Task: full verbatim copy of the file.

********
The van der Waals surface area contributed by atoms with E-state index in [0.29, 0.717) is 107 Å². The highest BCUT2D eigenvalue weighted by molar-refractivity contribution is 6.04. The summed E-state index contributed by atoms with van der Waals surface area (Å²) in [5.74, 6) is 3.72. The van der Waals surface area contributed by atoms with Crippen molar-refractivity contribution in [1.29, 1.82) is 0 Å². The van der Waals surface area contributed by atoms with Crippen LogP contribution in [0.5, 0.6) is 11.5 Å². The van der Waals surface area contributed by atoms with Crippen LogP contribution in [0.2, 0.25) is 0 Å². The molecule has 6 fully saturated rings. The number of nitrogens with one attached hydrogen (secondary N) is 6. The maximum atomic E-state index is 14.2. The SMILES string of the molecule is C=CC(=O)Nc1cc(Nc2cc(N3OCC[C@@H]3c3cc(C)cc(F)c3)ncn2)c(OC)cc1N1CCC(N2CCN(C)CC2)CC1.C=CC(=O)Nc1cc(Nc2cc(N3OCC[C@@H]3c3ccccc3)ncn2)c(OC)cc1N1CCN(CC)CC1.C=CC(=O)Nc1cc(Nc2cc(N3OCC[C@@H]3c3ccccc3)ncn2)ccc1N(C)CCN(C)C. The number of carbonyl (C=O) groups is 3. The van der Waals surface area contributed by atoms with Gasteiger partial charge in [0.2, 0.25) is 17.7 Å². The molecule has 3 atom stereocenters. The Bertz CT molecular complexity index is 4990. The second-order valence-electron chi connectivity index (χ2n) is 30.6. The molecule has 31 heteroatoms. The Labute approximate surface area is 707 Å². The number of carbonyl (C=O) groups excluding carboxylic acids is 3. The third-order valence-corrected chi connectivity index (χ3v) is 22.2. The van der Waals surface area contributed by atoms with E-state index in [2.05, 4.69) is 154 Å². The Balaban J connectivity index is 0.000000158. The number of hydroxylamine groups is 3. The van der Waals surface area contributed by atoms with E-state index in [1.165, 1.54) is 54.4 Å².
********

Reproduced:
The van der Waals surface area contributed by atoms with E-state index in [0.29, 0.717) is 107 Å². The highest BCUT2D eigenvalue weighted by molar-refractivity contribution is 6.04. The summed E-state index contributed by atoms with van der Waals surface area (Å²) in [5.74, 6) is 3.72. The van der Waals surface area contributed by atoms with Crippen molar-refractivity contribution in [1.29, 1.82) is 0 Å². The van der Waals surface area contributed by atoms with Crippen LogP contribution in [0.5, 0.6) is 11.5 Å². The van der Waals surface area contributed by atoms with Crippen LogP contribution in [0.2, 0.25) is 0 Å². The molecule has 6 fully saturated rings. The number of nitrogens with one attached hydrogen (secondary N) is 6. The maximum atomic E-state index is 14.2. The SMILES string of the molecule is C=CC(=O)Nc1cc(Nc2cc(N3OCC[C@@H]3c3cc(C)cc(F)c3)ncn2)c(OC)cc1N1CCC(N2CCN(C)CC2)CC1.C=CC(=O)Nc1cc(Nc2cc(N3OCC[C@@H]3c3ccccc3)ncn2)c(OC)cc1N1CCN(CC)CC1.C=CC(=O)Nc1cc(Nc2cc(N3OCC[C@@H]3c3ccccc3)ncn2)ccc1N(C)CCN(C)C. The number of carbonyl (C=O) groups is 3. The van der Waals surface area contributed by atoms with Gasteiger partial charge in [0.2, 0.25) is 17.7 Å². The molecule has 3 atom stereocenters. The Bertz CT molecular complexity index is 4990. The second-order valence-electron chi connectivity index (χ2n) is 30.6. The molecule has 31 heteroatoms. The Labute approximate surface area is 707 Å². The number of carbonyl (C=O) groups excluding carboxylic acids is 3. The third-order valence-corrected chi connectivity index (χ3v) is 22.2. The van der Waals surface area contributed by atoms with E-state index in [2.05, 4.69) is 154 Å². The Balaban J connectivity index is 0.000000158. The number of hydroxylamine groups is 3. The van der Waals surface area contributed by atoms with E-state index in [1.165, 1.54) is 54.4 Å².